From the lungs of the earth to the founding place of evolution, little Ecuador packs a big punch, exceeding expectations in nature-based sustainable travel. Leading the way as a global change-maker, Ecuador marries dense rainforests, untamed rivers and prehistoric volcanoes with community, culture and conservation.
It's worth noting that ecotourism and sustainable travel aren't exactly the same thing – ecotourism can be unsustainable. Sustainability refers to the broader concept of creating travel that is not environmentally or culturally damaging. Ecuador combines these two brilliantly; here's a list of some of our favorite sustainable ecotourism experiences.
The rise of ecotourism in Ecuador
Ecuador may be the smallest contender to make the list of the top ten most biodiverse countries, but that doesn’t stop it from inspiring and educating when it comes to ecotourism. Ecuadorian tourism entrepreneurs are leading the way regarding sustainable ecotourism, creating the awareness and attracting the financial support necessary to protect the environment around them. Rather than harvesting land, flora and fauna for short-term gain, many are employing sustainable models designed to generate revenue for generations to come.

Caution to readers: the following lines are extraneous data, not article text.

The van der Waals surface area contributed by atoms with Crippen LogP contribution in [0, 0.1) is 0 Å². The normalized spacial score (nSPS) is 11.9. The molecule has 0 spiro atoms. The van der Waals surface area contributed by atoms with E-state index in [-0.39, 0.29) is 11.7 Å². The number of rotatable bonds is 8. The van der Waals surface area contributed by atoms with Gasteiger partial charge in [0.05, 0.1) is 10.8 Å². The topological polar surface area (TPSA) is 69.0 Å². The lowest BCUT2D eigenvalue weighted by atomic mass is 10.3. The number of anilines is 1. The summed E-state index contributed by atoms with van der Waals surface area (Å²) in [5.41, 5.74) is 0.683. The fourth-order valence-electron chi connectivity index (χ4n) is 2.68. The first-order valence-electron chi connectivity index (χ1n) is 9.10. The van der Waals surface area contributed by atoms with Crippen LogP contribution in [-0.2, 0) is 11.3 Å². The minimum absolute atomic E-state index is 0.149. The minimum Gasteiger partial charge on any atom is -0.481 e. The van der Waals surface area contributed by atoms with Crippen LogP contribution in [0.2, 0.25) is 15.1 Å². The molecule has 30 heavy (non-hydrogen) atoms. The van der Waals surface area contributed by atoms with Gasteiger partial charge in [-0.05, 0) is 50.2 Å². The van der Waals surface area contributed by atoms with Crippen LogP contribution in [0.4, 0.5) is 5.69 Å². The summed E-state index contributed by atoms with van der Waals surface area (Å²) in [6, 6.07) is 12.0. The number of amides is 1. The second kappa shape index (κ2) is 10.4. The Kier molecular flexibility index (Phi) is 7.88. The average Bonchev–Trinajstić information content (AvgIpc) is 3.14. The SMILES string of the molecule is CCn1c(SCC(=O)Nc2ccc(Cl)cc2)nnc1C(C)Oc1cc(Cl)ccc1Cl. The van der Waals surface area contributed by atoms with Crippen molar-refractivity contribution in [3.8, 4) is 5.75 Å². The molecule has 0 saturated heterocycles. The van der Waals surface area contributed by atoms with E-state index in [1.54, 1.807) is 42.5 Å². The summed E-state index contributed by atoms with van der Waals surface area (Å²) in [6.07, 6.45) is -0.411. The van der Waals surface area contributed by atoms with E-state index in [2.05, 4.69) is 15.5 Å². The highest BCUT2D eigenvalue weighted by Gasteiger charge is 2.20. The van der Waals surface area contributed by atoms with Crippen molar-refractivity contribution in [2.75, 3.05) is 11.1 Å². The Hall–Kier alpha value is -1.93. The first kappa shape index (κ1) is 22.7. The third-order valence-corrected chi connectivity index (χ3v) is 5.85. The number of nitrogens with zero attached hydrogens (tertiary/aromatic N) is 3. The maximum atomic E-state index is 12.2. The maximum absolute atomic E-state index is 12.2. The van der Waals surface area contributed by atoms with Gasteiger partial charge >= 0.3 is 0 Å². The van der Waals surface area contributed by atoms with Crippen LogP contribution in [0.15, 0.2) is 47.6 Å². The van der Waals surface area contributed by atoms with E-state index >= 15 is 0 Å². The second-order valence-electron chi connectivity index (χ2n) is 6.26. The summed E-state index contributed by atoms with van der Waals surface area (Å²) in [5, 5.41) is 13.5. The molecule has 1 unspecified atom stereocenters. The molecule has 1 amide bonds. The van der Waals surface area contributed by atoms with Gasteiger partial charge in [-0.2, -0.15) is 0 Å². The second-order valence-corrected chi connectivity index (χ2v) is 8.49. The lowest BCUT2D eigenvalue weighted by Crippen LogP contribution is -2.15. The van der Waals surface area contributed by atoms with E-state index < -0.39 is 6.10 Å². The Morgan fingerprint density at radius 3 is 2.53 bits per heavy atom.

Train rides through the Avenue of Volcanos
In an area punctuated with rolling hills, glacier-capped volcanoes and cloud-piercing mountains – all evidence of past tectonic activity – it’s hard to imagine a better backdrop for train travel. These types of trips, however, are usually costly and generally don’t put sustainability first. Tren Ecuador, on the other hand, prides themselves on “breaking with the traditional model of luxury train rides” to offer an affordable experience where everyone wins.